The real surprise in John McCain’s family tree: His grandfather was his own father!
According to the Brief History of World War Two Advertising Campaigns War Loans and Bonds:
On May 1, 1941, the first Series E U.S. Savings Bond was sold to President Franklin D. Roosevelt by Secretary of the Treasury Henry Morgenthau. On January 3, 1946, the last proceeds from the Victory Bond campaign were deposited to the Treasury. The War Finance Committees, in charge of the loan drives, sold a total of $185.7 billion of securities. This incredible mass selling achievement (for helping to finance the war) has not been matched, before or since. By the end of World War II, over 85 million Americans had invested in War Bonds, a number unmatched by any other country.
There were eight War Loan drives in total –
June 12, 1944 marked the beginning of the most ambitious war financing campaign. The $16 billion goal of the Fifth War Loan was the largest of the eight, but by its conclusion on July 8, 1944, $20.6 billion had been sold. It came at a critical time, as the tempo of war had increased dramatically. Production rates were hitting new peaks, while availability of goods was low and consumer earning rates were high. An estimated $42.7 worth of advertising was contributed towards the loan campaign, which served to thwart inflation as well as to finance the war.
With such an ambitious goal and over $16.7 billion raised in the previous four ward bond drives, they must have realized they needed some serious tactics for getting people to pony up more money for the war.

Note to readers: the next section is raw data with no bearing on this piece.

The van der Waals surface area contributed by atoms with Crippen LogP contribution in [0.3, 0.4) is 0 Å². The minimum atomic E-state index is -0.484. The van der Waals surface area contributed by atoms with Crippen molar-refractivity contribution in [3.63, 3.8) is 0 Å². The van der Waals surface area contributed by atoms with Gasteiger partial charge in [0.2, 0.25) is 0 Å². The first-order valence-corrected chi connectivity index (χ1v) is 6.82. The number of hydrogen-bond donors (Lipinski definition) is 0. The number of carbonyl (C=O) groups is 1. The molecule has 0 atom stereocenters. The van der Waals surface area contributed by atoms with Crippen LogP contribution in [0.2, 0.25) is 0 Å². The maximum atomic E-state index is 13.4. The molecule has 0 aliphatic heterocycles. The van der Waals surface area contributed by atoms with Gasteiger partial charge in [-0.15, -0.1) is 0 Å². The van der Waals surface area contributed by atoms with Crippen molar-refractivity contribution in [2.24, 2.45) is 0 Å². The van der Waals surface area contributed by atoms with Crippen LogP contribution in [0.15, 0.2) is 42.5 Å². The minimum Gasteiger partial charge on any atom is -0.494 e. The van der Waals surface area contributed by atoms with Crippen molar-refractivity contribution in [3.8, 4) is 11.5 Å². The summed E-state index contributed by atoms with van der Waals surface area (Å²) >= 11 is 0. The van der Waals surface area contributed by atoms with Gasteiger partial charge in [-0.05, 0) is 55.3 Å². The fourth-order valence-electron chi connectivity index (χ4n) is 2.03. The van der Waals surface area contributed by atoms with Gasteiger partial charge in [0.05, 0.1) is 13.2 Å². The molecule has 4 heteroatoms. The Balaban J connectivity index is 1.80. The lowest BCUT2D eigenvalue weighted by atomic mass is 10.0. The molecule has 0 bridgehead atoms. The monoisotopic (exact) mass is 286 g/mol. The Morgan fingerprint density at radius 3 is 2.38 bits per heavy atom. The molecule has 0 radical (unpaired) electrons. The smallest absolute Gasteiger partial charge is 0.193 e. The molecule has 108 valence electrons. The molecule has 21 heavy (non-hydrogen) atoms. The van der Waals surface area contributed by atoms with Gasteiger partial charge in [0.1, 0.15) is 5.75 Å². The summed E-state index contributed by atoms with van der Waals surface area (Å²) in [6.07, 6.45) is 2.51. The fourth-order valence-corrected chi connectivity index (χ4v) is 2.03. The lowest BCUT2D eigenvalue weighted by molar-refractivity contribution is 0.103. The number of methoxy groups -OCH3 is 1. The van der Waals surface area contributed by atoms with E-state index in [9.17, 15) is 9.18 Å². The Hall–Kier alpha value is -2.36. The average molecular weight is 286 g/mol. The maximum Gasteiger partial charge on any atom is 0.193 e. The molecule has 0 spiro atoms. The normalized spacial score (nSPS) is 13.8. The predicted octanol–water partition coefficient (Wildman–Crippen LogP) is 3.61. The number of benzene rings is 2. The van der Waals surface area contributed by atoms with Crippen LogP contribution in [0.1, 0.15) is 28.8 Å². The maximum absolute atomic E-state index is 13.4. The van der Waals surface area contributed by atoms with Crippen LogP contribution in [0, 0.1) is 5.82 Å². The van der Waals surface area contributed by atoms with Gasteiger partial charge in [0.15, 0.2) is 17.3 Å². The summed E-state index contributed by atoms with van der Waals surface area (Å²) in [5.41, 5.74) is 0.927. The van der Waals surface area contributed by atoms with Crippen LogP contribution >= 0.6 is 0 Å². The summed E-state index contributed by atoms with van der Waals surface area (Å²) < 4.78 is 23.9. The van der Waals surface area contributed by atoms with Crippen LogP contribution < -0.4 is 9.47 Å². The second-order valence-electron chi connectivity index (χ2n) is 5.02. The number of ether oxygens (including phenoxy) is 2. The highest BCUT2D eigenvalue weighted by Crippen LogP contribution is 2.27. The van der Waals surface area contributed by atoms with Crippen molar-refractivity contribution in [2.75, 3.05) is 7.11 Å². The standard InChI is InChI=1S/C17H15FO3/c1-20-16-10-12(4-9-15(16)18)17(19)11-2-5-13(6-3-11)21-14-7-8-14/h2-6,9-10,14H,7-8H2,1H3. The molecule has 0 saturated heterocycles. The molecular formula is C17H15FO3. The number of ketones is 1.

Reading through some Queens newspapers today, I happened upon an advertisement by a partnership of Gertz Department Store and Textron to sell war bonds with a decidedly unique slant: When you buy the bond, you can fill out a note directly to Hitler or Tojo and they’ll insure it gets shipped overseas and inserted in a live bomb!
Now THERE’S some bang for your buck!
Today, my friends, a reminder to get your babies in shape since baby racing season will soon be upon us. And be aware that with 18 children under he belt (so to speak), your baby will need to get up VERY early in the morning to beat Mrs. Minafo’s 7 month old.
Of course, babies tend to get up early anyway.
If you read the article, you will find that these are indeed actual baby races (to some extent at least) with prizes up to $50 for each of the three scheduled runs. er, toddles. um, crawls?
But, it was all in the name of teaching young mothers the importance of helping children build their bodies, and all of the babies were given doctor checkups prior to the race. Plus, there were apparently “milk stations” along the route.
Anyway, enjoy. AND I’VE GOT A SAWBUCK ON THE MINAFO KID.
You can read the original stories on the Library of Congress’ Chronicling America newspaper site here:
The evening world., July 17, 1913, Final Extra, Image 3